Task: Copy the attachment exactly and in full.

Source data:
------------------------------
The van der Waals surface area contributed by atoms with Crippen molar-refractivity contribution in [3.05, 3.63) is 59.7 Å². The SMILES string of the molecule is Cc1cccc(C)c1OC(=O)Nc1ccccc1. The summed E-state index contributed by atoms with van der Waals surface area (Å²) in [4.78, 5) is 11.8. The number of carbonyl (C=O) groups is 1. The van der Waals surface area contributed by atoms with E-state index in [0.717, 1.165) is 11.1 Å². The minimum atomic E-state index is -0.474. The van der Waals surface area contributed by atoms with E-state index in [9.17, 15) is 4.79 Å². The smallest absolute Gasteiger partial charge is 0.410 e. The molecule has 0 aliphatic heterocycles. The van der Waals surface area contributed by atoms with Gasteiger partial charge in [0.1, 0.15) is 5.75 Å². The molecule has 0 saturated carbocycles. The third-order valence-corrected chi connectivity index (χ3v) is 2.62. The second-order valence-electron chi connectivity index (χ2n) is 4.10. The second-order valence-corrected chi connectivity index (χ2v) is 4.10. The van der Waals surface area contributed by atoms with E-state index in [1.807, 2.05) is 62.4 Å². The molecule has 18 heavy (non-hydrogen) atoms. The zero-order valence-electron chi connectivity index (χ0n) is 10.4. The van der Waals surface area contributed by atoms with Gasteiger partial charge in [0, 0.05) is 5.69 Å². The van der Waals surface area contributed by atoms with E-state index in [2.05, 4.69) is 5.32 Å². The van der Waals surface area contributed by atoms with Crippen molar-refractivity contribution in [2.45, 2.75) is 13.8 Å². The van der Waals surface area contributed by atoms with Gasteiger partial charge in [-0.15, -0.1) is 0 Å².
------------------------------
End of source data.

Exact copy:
The van der Waals surface area contributed by atoms with Crippen molar-refractivity contribution in [3.05, 3.63) is 59.7 Å². The SMILES string of the molecule is Cc1cccc(C)c1OC(=O)Nc1ccccc1. The summed E-state index contributed by atoms with van der Waals surface area (Å²) in [4.78, 5) is 11.8. The number of carbonyl (C=O) groups is 1. The van der Waals surface area contributed by atoms with E-state index in [0.717, 1.165) is 11.1 Å². The minimum atomic E-state index is -0.474. The van der Waals surface area contributed by atoms with E-state index in [9.17, 15) is 4.79 Å². The smallest absolute Gasteiger partial charge is 0.410 e. The molecule has 0 aliphatic heterocycles. The van der Waals surface area contributed by atoms with Gasteiger partial charge in [0.1, 0.15) is 5.75 Å². The molecule has 0 saturated carbocycles. The third-order valence-corrected chi connectivity index (χ3v) is 2.62. The second-order valence-electron chi connectivity index (χ2n) is 4.10. The second-order valence-corrected chi connectivity index (χ2v) is 4.10. The van der Waals surface area contributed by atoms with E-state index in [1.807, 2.05) is 62.4 Å². The molecule has 18 heavy (non-hydrogen) atoms. The zero-order valence-electron chi connectivity index (χ0n) is 10.4. The van der Waals surface area contributed by atoms with Gasteiger partial charge in [0, 0.05) is 5.69 Å². The van der Waals surface area contributed by atoms with E-state index in [2.05, 4.69) is 5.32 Å². The van der Waals surface area contributed by atoms with Crippen molar-refractivity contribution in [2.45, 2.75) is 13.8 Å². The van der Waals surface area contributed by atoms with Gasteiger partial charge in [-0.15, -0.1) is 0 Å².